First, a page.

you touched the 'truth' (a word I put into "-" because I don't believe it).
cannot be an "is" - actually or virtually. Rutherford's empty atom shows the
dichotomy between 'effects' ('affects'?) and 'explanation' (more than just
The figment 'matter' is a product of 'mental evolution' in this universe, to
catch imputes we cannot handle. 'We' is here the mental evolution of the
universe. It was not man, or the old ape who decided "let there be matter in
our thinking" - it was a zillion-stepwise development to cope with 'affects'
we experienced without better explanation. So we (humans and animals)
nowadays (~1b years?) accept the notion that 'there IS matter' and we can
interact with it. Physics is a product in this development of reductionist
efforts to 'organize' our world for ourselves.
And then came the other sciences as well, in the same reductionism.

We better do not chase a figment, as long as we are living IN IT - accept
its use and the uncertainty of whatever we talk about. It looks like a basic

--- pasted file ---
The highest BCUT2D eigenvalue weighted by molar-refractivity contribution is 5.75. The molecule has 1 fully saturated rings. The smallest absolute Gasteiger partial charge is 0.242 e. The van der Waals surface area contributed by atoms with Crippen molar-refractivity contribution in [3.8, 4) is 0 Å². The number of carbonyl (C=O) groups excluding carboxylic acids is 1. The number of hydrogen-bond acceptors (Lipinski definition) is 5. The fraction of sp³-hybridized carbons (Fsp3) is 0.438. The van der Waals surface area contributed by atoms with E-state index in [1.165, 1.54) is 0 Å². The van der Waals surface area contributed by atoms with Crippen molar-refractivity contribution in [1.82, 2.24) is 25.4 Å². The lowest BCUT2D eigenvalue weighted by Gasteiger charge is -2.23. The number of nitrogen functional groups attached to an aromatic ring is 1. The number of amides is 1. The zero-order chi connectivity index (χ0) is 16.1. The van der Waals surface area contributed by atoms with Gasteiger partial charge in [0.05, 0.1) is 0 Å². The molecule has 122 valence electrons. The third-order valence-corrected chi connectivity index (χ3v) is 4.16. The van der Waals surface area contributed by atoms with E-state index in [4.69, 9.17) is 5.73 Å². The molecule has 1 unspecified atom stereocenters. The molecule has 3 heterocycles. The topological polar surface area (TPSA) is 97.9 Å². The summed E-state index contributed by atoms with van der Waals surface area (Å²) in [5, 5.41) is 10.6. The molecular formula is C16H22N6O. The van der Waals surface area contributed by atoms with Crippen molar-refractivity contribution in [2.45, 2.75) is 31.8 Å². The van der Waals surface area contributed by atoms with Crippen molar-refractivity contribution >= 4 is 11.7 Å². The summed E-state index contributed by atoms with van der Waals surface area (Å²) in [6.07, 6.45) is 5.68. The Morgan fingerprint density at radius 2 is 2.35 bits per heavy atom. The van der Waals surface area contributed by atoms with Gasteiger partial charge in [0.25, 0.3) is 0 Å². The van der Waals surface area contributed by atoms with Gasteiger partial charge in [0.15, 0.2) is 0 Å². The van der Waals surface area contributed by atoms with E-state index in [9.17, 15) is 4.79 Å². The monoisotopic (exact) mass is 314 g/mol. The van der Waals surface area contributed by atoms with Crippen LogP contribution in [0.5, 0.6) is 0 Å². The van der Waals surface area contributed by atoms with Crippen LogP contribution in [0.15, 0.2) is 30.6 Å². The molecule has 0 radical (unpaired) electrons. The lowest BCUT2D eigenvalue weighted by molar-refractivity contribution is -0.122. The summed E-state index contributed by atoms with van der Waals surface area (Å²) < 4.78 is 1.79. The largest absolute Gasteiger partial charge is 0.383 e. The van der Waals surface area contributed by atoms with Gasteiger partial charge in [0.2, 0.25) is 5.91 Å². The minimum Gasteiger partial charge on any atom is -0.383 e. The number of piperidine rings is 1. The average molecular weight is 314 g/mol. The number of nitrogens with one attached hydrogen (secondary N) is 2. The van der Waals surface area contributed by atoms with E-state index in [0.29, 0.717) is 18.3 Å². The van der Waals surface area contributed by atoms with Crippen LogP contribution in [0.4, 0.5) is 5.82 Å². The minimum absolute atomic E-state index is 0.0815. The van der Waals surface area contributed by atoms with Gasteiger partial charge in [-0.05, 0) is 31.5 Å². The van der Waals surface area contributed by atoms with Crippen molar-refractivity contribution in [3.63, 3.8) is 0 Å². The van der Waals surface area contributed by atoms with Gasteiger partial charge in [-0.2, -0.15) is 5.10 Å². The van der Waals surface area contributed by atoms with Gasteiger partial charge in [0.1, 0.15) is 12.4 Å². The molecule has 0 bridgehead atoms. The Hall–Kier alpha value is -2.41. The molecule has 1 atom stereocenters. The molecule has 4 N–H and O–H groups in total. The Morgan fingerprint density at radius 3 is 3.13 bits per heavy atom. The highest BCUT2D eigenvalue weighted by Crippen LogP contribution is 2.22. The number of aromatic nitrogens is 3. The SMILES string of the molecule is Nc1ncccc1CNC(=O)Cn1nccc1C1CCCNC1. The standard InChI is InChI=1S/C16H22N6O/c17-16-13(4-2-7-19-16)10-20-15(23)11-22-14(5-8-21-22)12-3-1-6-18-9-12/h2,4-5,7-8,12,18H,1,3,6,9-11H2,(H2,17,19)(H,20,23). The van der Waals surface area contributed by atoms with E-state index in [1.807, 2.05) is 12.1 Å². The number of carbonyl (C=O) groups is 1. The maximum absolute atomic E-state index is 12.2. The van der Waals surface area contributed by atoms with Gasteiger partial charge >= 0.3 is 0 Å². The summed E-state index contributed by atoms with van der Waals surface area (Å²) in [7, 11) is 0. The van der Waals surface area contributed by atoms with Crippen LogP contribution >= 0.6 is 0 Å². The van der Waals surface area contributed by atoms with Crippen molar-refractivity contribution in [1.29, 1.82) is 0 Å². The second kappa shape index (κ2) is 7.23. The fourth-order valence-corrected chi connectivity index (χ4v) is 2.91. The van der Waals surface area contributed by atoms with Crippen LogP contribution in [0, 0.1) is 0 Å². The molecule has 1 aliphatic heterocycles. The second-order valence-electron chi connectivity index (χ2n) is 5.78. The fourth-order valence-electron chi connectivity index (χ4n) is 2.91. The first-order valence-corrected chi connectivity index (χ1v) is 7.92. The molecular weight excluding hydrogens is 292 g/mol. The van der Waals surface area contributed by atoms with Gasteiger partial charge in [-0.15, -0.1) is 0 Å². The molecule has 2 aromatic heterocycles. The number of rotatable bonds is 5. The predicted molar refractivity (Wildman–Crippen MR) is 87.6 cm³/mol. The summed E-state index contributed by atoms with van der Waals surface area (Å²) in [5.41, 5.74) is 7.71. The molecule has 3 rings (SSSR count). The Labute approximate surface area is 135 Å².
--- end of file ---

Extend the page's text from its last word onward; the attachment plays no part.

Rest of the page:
tenet in our "percept of reality" - the "what we see is what we live with"
from which I TRY to get to a better understanding (not yet achieved, of
course). All our life, the base knowledge, the technology, the mental
construct, is a product of this figment.

Yes, matter is not matterly, just believed so. Energy is a cop-out - a
'name' for something we cannot put our finger on (mentally). And so are

The theories you decry, or promote, all of them, are in the same circle.


John Mikes

----- Original Message -----
From: "Stathis Papaioannou" <[EMAIL PROTECTED]>
To: "1Z" <>
Sent: Wednesday, August 23, 2006 5:11 AM
Subject: RE: The anti-roadmap - an alternative 'Theology'

Peter Jones writes:

> Bruno Marchal wrote:
> > I can agree. No physicist posit matter in a fundamental theory.
> All physical theories are theories of matter (mass/energy).

True, but they are not theories of what matter *actually is*. At
the turn of last century Rutherford showed that atoms were mostly
empty space. Tables and chairs did not suddenly become less solid as
a result, but it became clear that their apparent solidity was not
actually evidence that atoms are solid all the way through. In a similar
fashion, the apparent solidity of matter is not actually evidence that it
isn't just fluff all the way down, or part of a computer simulation. Our
physical theories describe the behaviour of matter without formally
addressing this question at all, despite what prejudices and working
assumptions physicists may have about the true basis of physical reality.

Stathis Papaioannou
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